The real story of LTCM crash told by Eric Rosenfeld in MIT

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4 Responses to The real story of LTCM crash told by Eric Rosenfeld in MIT

  1. Mike Newland says:

    Can anyone explain the pairing difficulty in bankruptcy? Both sides lose was the statement.

    OK the firm which advanced cash against collateral of bonds ends up holding the bonds which have now fallen in price so loses.

    But the lender of bonds for the short-sell how does that work? Eric Rosenfeld says they will get killed trying to buy back the bonds they’ve loaned. How so if they’ve fallen in price?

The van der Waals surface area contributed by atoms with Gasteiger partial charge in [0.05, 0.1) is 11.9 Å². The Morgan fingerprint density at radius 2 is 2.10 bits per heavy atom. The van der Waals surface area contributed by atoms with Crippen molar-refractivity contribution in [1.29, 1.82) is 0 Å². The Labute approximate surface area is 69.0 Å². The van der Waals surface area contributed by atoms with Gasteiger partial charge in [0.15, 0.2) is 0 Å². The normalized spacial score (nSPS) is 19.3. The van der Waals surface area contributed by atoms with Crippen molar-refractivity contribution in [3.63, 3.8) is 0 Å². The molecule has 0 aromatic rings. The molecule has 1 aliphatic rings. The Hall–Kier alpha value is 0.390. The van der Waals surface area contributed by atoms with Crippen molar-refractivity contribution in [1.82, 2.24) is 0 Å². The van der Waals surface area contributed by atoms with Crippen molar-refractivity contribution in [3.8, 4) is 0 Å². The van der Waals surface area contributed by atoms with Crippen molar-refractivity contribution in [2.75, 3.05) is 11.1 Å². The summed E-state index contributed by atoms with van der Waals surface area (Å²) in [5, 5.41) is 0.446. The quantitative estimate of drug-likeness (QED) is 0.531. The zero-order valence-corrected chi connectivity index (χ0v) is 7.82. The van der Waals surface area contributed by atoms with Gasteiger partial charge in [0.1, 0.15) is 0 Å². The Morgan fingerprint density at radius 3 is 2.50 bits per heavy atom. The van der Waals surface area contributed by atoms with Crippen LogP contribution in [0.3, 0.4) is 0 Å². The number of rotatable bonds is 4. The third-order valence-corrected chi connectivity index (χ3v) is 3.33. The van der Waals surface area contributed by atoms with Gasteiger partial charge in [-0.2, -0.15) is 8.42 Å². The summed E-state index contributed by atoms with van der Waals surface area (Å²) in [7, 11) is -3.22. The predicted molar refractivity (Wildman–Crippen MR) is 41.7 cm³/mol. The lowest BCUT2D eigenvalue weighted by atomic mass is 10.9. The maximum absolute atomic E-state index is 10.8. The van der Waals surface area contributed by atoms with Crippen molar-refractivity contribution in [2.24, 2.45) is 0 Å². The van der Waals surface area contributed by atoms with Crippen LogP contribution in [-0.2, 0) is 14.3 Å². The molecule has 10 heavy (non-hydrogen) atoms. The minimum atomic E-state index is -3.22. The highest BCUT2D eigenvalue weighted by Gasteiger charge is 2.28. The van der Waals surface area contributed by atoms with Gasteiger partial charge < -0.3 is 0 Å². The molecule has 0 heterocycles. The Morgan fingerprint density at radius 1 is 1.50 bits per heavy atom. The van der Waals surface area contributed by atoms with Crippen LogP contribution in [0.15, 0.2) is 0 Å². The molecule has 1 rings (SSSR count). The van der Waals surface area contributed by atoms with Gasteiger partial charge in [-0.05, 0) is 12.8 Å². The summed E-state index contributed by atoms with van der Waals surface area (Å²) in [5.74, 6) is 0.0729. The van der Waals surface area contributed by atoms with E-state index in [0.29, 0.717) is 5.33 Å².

2. Mike says:

    I’ve answered my own question.

    Very easy so simple to miss. You can think things must be so clever (being LTCM, Nobel prizes etc) that you miss the obvious.

    The bonds put up as collateral fell in price during the crisis since they were less liquid than those shorted and panicked traders wanted the most liquid items.

    Thus the shorted bonds went up in price and a loss would be made buying them back on the part of those who lent them.

    Thus both sides to the trade would lose.

    Hence the fears of the Fed about the effects on the system as a whole of LTCM’s failure and the capital injection it arranged.

  3. Respect to op , some great information .

  4. But a smiling visitor here to share the love (:, btw great design .

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